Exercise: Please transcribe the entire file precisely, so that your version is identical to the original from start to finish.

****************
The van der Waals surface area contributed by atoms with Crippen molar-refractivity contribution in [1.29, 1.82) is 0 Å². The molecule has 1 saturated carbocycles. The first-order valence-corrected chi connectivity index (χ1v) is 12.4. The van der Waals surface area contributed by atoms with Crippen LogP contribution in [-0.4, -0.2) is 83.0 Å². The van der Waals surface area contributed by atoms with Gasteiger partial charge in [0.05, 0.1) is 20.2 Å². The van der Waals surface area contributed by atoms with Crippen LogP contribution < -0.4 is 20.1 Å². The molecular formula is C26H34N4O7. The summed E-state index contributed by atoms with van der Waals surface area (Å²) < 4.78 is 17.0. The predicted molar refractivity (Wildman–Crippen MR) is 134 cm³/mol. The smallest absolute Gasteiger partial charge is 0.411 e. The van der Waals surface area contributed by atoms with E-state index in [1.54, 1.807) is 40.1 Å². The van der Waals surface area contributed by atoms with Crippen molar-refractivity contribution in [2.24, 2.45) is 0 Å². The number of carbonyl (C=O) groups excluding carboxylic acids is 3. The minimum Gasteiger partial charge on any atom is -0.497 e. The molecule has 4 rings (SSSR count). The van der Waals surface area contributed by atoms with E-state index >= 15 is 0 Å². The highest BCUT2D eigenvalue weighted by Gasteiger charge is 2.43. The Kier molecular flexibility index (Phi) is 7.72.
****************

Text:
The van der Waals surface area contributed by atoms with Crippen molar-refractivity contribution in [1.29, 1.82) is 0 Å². The molecule has 1 saturated carbocycles. The first-order valence-corrected chi connectivity index (χ1v) is 12.4. The van der Waals surface area contributed by atoms with Crippen LogP contribution in [-0.4, -0.2) is 83.0 Å². The van der Waals surface area contributed by atoms with Gasteiger partial charge in [0.05, 0.1) is 20.2 Å². The van der Waals surface area contributed by atoms with Crippen LogP contribution < -0.4 is 20.1 Å². The molecular formula is C26H34N4O7. The summed E-state index contributed by atoms with van der Waals surface area (Å²) < 4.78 is 17.0. The predicted molar refractivity (Wildman–Crippen MR) is 134 cm³/mol. The smallest absolute Gasteiger partial charge is 0.411 e. The van der Waals surface area contributed by atoms with E-state index in [1.54, 1.807) is 40.1 Å². The van der Waals surface area contributed by atoms with Crippen molar-refractivity contribution in [2.24, 2.45) is 0 Å². The number of carbonyl (C=O) groups excluding carboxylic acids is 3. The minimum Gasteiger partial charge on any atom is -0.497 e. The molecule has 4 rings (SSSR count). The van der Waals surface area contributed by atoms with E-state index >= 15 is 0 Å². The highest BCUT2D eigenvalue weighted by Gasteiger charge is 2.43. The Kier molecular flexibility index (Phi) is 7.72.